I mention it in every cable review. I know cable-sound is a sensitive topic. There’s a never-ending debate going on if cables can make a difference in the audio chain. Some say they do (me included) and others say they don’t. Which is fine by me. Personally, I think cables can make a difference, but it’s not clear as day. The biggest factor of course are your own two ears. Can they pick these minute changes up? Then there’s the monitor itself. Some headphones and IEMs are not as likely to display the changes as others. The most cable-responsive monitor I know is Noble’s Katana. It shows me every change there is. Not just from cables, but from sources and amplifiers as well. However, a change is not always given to be for the better. As with all gear, it’s depending on the synergy.
For the Sound section I have used a number of C/IEMs. The most ear-time went to the A18t, Fourté Noir and tia Trió. To me it seems the Iliad pairs best with 64 Audio monitors. I wish I could’ve tested the Iliad with the Vision Ears Elysium, but unfortunately I sent it back to its creator shortly before Iliad arrived. My sources of trust were the Lotoo PAW Gold Touch and PAW 6000.
So what does the Iliad do to the sound?
With the Iliad I perceive better extension into bass and highs. It goes down low into the sub-bass regions with impressive precision. What I want to note particularly is the texture, physicality and resolution Iliad manages to portray. Bass notes get more authority in their delivery. They are not necessarily tighter or faster, but gain a bit in weight and impact.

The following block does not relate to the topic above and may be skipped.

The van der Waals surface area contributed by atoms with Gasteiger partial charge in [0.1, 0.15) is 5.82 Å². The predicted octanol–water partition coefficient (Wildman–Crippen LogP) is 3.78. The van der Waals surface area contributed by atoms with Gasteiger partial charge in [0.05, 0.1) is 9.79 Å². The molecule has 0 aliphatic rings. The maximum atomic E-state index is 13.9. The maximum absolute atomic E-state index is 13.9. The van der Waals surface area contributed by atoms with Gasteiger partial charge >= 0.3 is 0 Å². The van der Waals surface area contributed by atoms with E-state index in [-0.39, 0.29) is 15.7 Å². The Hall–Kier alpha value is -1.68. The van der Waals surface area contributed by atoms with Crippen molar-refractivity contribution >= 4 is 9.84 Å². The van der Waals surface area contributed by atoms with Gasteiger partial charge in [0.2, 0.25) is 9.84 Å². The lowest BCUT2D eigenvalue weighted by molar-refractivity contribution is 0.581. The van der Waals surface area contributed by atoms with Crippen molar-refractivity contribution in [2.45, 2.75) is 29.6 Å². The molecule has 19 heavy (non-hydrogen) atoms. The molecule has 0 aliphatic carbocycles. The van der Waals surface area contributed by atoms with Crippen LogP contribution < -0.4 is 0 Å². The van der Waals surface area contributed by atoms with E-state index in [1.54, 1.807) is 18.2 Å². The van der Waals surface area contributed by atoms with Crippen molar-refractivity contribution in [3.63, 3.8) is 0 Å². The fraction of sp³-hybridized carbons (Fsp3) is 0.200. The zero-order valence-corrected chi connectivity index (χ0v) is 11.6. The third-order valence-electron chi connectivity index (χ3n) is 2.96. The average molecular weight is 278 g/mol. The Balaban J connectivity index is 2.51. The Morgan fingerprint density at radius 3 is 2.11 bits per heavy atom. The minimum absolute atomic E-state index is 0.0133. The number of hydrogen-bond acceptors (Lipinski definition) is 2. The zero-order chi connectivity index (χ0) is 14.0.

The biggest change for the mids seems to be in technical performance to me. Iliad doesn’t make them sound smoother, sweeter or anything. It rather puts a cleaner note on the mids, where everything sounds more precise and better lit. Iliad gives instruments great separation and resolution. Just like with bass, it goes for better texture. The midrange to me appears more open sounding, where vocals and instruments have a full body and excellent size.
If you are planning to use the Iliad with an IEM that has harder edged highs, you should absolutely demo it beforehand. I’ve hooked up the Iliad to my Layla and couldn’t bear the changes it brought to the treble. Highs do get sharpened with the Iliad. They sound more forward, more energetic and quite a bit faster. Again, if your monitor is on the edge of that, you might want to steer away from the Iliad.
The Iliad’s key-strengths to me are definitely in its technical performance. It enables my monitors to higher resolution, gives them a dark black background and stretches the stage in all dimensions. The sound-stage becomes wider, deeper and taller. The Iliad manages to create a holographic experience, where musicians are portrayed with excellent care in front of you.
Usually I like to use my Noble Katana for cable reviews, as it is one of the most cable-responsive monitors I have. But with the Iliad I found that the stage construction was just over the top. It sounded unnaturally large to me.
When it comes to micro-detail retrieval and separation, the Iliad performs at very high levels again. It tickles out the finest nuances in the music and presents them with ease. With the Iliad I can pick out small information in the tracks and perfectly concentrate on them. The layering and control over the scene is something the Iliad also does impressively well in my opinion.
The realm of 1000+ USD cables has been reached a long time ago. In the last three years alone we’ve seen so many cables being released in that segment, that they’ve become normal rather than shocking. In this chapter we’ll see how the Iliad fares against Effect Audio’s most recent flagship – the Code 51 – but also HanSound’s new Torfa (4-wire) and PW Audio’s 1960s (also 4-wire).